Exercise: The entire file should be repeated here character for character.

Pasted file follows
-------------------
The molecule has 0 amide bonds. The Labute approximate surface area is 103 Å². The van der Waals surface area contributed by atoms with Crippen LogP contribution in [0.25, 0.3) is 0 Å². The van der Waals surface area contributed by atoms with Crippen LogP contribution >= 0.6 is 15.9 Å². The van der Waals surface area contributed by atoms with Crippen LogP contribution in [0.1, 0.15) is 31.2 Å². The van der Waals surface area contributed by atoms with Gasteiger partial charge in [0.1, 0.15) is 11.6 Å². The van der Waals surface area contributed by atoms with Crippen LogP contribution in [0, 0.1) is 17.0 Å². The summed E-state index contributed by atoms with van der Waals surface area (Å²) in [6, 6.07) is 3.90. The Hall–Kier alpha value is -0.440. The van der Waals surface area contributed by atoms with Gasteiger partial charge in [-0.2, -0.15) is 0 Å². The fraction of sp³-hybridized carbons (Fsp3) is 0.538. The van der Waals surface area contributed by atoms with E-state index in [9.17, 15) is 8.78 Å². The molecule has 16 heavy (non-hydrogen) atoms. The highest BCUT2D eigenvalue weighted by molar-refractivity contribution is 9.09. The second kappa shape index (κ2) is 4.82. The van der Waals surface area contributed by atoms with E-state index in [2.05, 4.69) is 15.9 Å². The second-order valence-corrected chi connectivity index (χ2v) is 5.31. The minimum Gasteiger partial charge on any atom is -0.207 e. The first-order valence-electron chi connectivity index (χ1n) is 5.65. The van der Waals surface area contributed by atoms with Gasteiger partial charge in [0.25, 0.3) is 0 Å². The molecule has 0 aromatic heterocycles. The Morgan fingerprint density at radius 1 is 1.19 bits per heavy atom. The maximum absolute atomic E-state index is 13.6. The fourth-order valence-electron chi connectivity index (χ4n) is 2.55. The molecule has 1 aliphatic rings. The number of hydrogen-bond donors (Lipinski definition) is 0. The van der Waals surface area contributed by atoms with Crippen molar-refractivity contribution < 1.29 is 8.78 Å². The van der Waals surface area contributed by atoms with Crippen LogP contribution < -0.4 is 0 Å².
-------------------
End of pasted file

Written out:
The molecule has 0 amide bonds. The Labute approximate surface area is 103 Å². The van der Waals surface area contributed by atoms with Crippen LogP contribution in [0.25, 0.3) is 0 Å². The van der Waals surface area contributed by atoms with Crippen LogP contribution >= 0.6 is 15.9 Å². The van der Waals surface area contributed by atoms with Crippen LogP contribution in [0.1, 0.15) is 31.2 Å². The van der Waals surface area contributed by atoms with Gasteiger partial charge in [0.1, 0.15) is 11.6 Å². The van der Waals surface area contributed by atoms with Crippen LogP contribution in [0, 0.1) is 17.0 Å². The summed E-state index contributed by atoms with van der Waals surface area (Å²) in [6, 6.07) is 3.90. The Hall–Kier alpha value is -0.440. The van der Waals surface area contributed by atoms with Gasteiger partial charge in [-0.2, -0.15) is 0 Å². The fraction of sp³-hybridized carbons (Fsp3) is 0.538. The van der Waals surface area contributed by atoms with E-state index in [9.17, 15) is 8.78 Å². The molecule has 16 heavy (non-hydrogen) atoms. The highest BCUT2D eigenvalue weighted by molar-refractivity contribution is 9.09. The second kappa shape index (κ2) is 4.82. The van der Waals surface area contributed by atoms with E-state index in [2.05, 4.69) is 15.9 Å². The second-order valence-corrected chi connectivity index (χ2v) is 5.31. The minimum Gasteiger partial charge on any atom is -0.207 e. The first-order valence-electron chi connectivity index (χ1n) is 5.65. The van der Waals surface area contributed by atoms with Gasteiger partial charge in [0.25, 0.3) is 0 Å². The molecule has 0 aromatic heterocycles. The Morgan fingerprint density at radius 1 is 1.19 bits per heavy atom. The maximum absolute atomic E-state index is 13.6. The fourth-order valence-electron chi connectivity index (χ4n) is 2.55. The molecule has 1 aliphatic rings. The number of hydrogen-bond donors (Lipinski definition) is 0. The van der Waals surface area contributed by atoms with Crippen molar-refractivity contribution < 1.29 is 8.78 Å². The van der Waals surface area contributed by atoms with Crippen LogP contribution < -0.4 is 0 Å².